The home of Shooting Times and Sporting Gun

MAE Shorty fully suppressed rifle review

MAE Shorty fully suppressed rifle review

Gun reviews: MAE Shorty fully suppressed rifle.
The name MAE (formerly PES) has become synonymous with excellent sound moderators, both of the over-the-barrel and muzzle-mounted types.

They span the calibres from .17 and .22 rimfires all the way up to the heavy-hitting centrefire Magnums, with custom items made to order, such as my .14 calibre muzzle can.

Made in New Zealand, they are imported by JMS Arms.

One of the most popular and effective moderator designs is actually a complete shooting system using a base rifle.

In this case, it is a Savage Model Mark 2 rimfire, but with the whole barrel shortened and then fully suppressed.

This means the barrel is ported to let gas escape at the chamber end.

The gas is partially captured within a sound moderator shroud, which spans the whole barrel’s length.

The remaining propulsion gases escape through a series of baffles in front of the muzzle.

This makes for a superbly silent and short vermin rifle ideally suited to any sporting challenge.

The barrel is shortened to just over 12.5in, then re-crowned at the muzzle to maintain precision.

There is a step at the end of its profile, allowing a series of six baffles and one muzzle-cup to be concentrically placed.

This muzzle-cup sits on the stepped muzzle-end and then each baffle, made from stainless steel for longevity, is placed into this to form a labyrinth of chambers that retard the expanding gases.

A final end-cap also forms a baffle and is threaded so that the sound moderator shroud can be screwed into it.

This shroud of 0.9in diameter fits over all the baffles, the muzzle-cup and right over the barrel back to the receiver, which is also threaded to secure the whole assembly in place.

All of this would make for a very quiet rifle, but MAE has gone a step further.

There is a series of ports that penetrate through the barrel and into the bore, so that gases released initially, which have the highest pressure, are pushed into the rear section of the shroud.

Remaining gases vent from the muzzle and through the six baffles that extend 4.25in in front of it.

Muzzle blast is non-existent — this may be the quietest .22 rimfire you will ever shoot.

The Savage’s action is typically American in design and is long, at 7in, with a tubular profile.

The action top has two Weaver-style scope bases, so that it can accommodate scope mounting for almost any scope size.

The bolt itself is 6.25in long, with twin extractor claws placed in the bolt face sides at 3 and 9 o’clock.

These do a good job of cartridge manipulation.

The firing pin has a flat chisel design at the 12 o’clock position and, due to the long length of bolt, the lock time is quite slow, so it is important to maintain follow-through after the shot.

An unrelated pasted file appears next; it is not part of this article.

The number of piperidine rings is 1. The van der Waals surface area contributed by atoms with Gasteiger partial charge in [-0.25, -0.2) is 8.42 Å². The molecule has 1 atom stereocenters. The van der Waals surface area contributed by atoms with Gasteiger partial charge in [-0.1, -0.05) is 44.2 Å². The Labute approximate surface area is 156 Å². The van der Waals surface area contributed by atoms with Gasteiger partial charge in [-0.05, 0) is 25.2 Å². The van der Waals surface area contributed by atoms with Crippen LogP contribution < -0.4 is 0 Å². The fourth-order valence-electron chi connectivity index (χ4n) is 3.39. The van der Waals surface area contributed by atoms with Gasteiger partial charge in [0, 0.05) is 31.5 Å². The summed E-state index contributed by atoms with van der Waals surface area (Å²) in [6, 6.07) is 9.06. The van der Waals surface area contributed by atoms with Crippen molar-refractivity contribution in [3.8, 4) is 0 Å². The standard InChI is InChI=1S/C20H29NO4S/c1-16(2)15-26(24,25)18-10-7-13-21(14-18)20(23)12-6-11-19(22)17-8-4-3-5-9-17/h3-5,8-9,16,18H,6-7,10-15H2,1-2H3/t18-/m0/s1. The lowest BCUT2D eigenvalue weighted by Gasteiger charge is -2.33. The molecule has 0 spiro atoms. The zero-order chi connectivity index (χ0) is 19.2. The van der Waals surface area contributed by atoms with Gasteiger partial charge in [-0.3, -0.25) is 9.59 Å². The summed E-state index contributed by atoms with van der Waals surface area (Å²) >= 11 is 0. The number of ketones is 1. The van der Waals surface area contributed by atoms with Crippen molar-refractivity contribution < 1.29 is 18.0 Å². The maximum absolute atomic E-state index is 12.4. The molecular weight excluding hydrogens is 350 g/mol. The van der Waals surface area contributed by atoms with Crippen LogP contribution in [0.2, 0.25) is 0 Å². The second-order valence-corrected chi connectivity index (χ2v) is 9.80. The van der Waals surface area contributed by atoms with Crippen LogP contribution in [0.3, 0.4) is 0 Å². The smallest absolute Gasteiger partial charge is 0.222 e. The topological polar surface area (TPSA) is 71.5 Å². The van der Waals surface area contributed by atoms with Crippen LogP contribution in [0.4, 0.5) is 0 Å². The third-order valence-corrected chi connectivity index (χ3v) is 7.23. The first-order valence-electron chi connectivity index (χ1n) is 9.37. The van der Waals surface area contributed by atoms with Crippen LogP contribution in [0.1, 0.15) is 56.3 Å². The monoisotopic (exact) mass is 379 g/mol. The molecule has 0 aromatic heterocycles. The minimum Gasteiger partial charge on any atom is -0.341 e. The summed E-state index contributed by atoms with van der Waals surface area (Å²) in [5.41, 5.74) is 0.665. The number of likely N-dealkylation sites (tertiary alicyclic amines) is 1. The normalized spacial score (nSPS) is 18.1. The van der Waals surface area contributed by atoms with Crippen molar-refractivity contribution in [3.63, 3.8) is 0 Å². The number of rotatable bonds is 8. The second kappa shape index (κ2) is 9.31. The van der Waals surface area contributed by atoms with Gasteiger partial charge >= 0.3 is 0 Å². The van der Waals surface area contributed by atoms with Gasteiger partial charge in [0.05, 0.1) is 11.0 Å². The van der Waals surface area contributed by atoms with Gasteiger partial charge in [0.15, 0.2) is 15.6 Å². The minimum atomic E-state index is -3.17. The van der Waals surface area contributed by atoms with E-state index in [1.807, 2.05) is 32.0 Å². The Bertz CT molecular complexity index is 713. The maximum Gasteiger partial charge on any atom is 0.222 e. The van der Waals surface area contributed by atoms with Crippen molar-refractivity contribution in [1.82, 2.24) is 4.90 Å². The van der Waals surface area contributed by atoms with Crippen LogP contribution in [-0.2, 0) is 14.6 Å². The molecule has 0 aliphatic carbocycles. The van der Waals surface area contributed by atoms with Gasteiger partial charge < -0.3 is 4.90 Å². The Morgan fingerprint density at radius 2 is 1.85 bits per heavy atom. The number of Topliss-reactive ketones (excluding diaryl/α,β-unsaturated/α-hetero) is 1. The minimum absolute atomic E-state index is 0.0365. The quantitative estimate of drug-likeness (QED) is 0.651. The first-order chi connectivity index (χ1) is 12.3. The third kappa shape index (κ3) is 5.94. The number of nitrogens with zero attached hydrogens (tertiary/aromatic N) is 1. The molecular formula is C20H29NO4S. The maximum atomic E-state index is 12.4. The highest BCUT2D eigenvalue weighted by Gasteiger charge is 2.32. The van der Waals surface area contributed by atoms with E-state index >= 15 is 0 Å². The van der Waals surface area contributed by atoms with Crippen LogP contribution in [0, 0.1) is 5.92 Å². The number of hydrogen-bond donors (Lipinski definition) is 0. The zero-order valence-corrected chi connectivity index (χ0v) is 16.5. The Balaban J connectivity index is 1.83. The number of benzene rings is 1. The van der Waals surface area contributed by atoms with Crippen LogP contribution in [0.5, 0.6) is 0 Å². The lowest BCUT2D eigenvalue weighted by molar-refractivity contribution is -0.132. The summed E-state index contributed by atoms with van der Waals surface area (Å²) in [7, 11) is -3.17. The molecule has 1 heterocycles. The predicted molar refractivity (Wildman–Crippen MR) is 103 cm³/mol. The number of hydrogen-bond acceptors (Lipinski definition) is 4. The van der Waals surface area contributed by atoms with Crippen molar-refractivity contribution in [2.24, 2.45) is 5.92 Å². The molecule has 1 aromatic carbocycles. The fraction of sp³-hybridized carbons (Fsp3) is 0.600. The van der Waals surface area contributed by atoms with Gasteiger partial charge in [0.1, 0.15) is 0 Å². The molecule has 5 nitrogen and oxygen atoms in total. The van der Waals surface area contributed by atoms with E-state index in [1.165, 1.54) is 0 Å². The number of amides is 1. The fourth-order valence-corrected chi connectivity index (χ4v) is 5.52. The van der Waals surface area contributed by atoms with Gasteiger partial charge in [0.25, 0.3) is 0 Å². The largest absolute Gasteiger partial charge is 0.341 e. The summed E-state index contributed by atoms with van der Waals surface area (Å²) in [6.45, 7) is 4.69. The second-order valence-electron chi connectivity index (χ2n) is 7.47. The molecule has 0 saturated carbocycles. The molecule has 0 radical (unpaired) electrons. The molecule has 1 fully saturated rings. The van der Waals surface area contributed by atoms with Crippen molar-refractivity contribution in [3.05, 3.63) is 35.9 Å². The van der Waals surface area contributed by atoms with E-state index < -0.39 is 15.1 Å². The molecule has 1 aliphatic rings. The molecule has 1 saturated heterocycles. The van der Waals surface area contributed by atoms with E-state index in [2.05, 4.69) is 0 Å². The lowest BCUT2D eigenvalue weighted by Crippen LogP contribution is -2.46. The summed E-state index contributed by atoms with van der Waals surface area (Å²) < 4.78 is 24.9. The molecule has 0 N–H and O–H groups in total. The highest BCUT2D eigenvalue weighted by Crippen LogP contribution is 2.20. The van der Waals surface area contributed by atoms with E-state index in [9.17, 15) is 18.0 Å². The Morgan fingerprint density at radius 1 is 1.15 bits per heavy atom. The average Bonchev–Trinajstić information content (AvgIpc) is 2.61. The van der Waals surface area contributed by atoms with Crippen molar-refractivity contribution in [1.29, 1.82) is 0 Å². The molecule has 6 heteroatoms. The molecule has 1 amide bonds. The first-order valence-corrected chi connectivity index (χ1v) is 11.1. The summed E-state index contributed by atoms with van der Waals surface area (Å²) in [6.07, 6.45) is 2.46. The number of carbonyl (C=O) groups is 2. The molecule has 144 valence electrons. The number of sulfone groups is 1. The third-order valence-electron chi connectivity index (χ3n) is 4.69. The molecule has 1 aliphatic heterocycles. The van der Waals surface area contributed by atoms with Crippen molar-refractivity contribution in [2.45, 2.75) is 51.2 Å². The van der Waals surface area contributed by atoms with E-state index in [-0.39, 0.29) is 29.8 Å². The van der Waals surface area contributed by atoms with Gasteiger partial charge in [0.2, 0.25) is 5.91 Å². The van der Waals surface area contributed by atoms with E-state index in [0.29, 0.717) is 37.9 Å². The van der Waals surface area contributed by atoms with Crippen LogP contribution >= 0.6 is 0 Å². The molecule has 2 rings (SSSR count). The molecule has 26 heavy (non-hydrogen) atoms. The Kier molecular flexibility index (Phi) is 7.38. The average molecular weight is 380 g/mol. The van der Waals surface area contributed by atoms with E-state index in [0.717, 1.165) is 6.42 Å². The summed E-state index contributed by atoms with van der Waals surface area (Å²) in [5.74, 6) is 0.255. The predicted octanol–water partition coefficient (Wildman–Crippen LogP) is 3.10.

A strong force is required to operate the bolt, but the trigger is rather good for a rimfire, mainly because it uses the Accu-Trigger that Savage now fits to most of its rifles.

This trigger gives a light but predictable trigger release.

Trigger-pull can be adjusted to between 2.25lb and 6lb, while the factory setting was a sensible 4lb.

It has a skeletonised inner blade within the real trigger that has to be depressed in order to allow the rifle to be shot.

The magazine is a simple pressed steel 10-shot unit, however, the release catch is a bent piece of steel and fiddly to operate.

Fully suppressed and ported barrels reduce muzzle velocity, so the velocity of a supersonic load is decreased to that of a subsonic load, for maximum silence. Hence, with subsonic ammunition, the velocity is even lower.

As it is a rimfire there were no reloads.

The ultra-reduced loads (CB Longs and Aquila Calibri) were so quiet that all you heard was the firing pin drop!

They produced 13.6ft/lb and 11.4ft/lb energy respectively, ideal for feral pigeon in barns.

All the subsonic ammunition and low-velocity target-type ammunition shot significantly lower velocities than from an unported barrel.

Typically, an Eley subsonic bullet would be around the 1,050fps mark, but the Shorty reduces this to 765fps for 52ft/lb.

It is remarkably quiet, but the trajectory of the bullet is affected at these speeds, so it is important to try out a few combinations.

The Eleys were the most accurate at 0.5in at 30 yards while the RWS, CCI Segmenting and Winchester were not far behind at 0.75in for five shots each.

The MAE Shorty worked particularly well with the RWS HV ammunition, producing 871fps for 67ft/lb energy and 0.65in groups.

The lightweight Federal 31-gr bullets also produced a healthy 1,077fps and 0.80in accuracy at 30 yards.

Of the remaining 10 rounds I tested, the old Lapua HV ammunition (now available as SK Jagd ammo) also shot well.

The synthetic stock is basic, made from a light plastic material and black in colour, with pressed chequering adorning the fore-end and pistol grip.

It feels hollow, but that does make it very light.

There is no cheekpiece and the comb is quite low, but it’s a practical stock for a rifle that will spend most of its time bumping around in a 4×4 or being dragged through the bushes.

The fore-end is recessed so the barrel shroud is free-floating for best accuracy.

This is an incredibly efficient design that allows maximum noise reduction with minimal length of only 34in in a rugged synthetic and stainless steel construction.

The choice of ammunition is important for best results, but this MAE Shorty is not at all fussy, so it’s down to you.

It is highly portable and great for stalking in the woods or hedges after rabbits or for lamping.

Click here for more gun reviews!